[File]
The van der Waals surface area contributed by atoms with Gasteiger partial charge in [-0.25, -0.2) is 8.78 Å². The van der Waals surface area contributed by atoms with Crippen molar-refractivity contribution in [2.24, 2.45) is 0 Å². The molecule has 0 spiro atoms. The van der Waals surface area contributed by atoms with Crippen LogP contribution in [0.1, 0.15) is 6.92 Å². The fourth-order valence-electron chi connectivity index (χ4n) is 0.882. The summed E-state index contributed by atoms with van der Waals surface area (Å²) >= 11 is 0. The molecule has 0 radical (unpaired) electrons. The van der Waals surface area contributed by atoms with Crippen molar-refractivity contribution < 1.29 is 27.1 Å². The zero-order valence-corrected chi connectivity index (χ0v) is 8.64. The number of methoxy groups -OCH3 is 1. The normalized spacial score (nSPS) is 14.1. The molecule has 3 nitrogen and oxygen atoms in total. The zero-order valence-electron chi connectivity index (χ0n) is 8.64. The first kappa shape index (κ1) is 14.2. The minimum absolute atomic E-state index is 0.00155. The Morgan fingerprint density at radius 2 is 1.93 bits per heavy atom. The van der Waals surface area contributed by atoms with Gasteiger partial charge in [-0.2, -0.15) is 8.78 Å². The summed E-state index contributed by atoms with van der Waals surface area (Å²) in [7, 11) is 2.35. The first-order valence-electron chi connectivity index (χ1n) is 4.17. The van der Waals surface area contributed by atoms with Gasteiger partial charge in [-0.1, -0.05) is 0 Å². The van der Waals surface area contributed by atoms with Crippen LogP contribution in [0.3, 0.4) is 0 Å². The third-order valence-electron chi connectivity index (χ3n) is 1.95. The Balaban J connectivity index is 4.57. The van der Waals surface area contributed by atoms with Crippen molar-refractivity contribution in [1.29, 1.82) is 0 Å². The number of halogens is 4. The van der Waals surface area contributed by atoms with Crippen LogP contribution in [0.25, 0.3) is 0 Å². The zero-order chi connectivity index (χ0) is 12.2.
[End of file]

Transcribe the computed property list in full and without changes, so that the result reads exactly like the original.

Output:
The van der Waals surface area contributed by atoms with Gasteiger partial charge in [-0.25, -0.2) is 8.78 Å². The van der Waals surface area contributed by atoms with Crippen molar-refractivity contribution in [2.24, 2.45) is 0 Å². The molecule has 0 spiro atoms. The van der Waals surface area contributed by atoms with Crippen LogP contribution in [0.1, 0.15) is 6.92 Å². The fourth-order valence-electron chi connectivity index (χ4n) is 0.882. The summed E-state index contributed by atoms with van der Waals surface area (Å²) >= 11 is 0. The molecule has 0 radical (unpaired) electrons. The van der Waals surface area contributed by atoms with Crippen molar-refractivity contribution < 1.29 is 27.1 Å². The zero-order valence-corrected chi connectivity index (χ0v) is 8.64. The number of methoxy groups -OCH3 is 1. The normalized spacial score (nSPS) is 14.1. The molecule has 3 nitrogen and oxygen atoms in total. The zero-order valence-electron chi connectivity index (χ0n) is 8.64. The first kappa shape index (κ1) is 14.2. The minimum absolute atomic E-state index is 0.00155. The Morgan fingerprint density at radius 2 is 1.93 bits per heavy atom. The van der Waals surface area contributed by atoms with Gasteiger partial charge in [-0.2, -0.15) is 8.78 Å². The summed E-state index contributed by atoms with van der Waals surface area (Å²) in [7, 11) is 2.35. The first-order valence-electron chi connectivity index (χ1n) is 4.17. The van der Waals surface area contributed by atoms with Gasteiger partial charge in [-0.1, -0.05) is 0 Å². The van der Waals surface area contributed by atoms with Crippen LogP contribution in [0.3, 0.4) is 0 Å². The third-order valence-electron chi connectivity index (χ3n) is 1.95. The Balaban J connectivity index is 4.57. The van der Waals surface area contributed by atoms with Crippen molar-refractivity contribution in [1.29, 1.82) is 0 Å². The number of halogens is 4. The van der Waals surface area contributed by atoms with Crippen LogP contribution in [0.25, 0.3) is 0 Å². The zero-order chi connectivity index (χ0) is 12.2.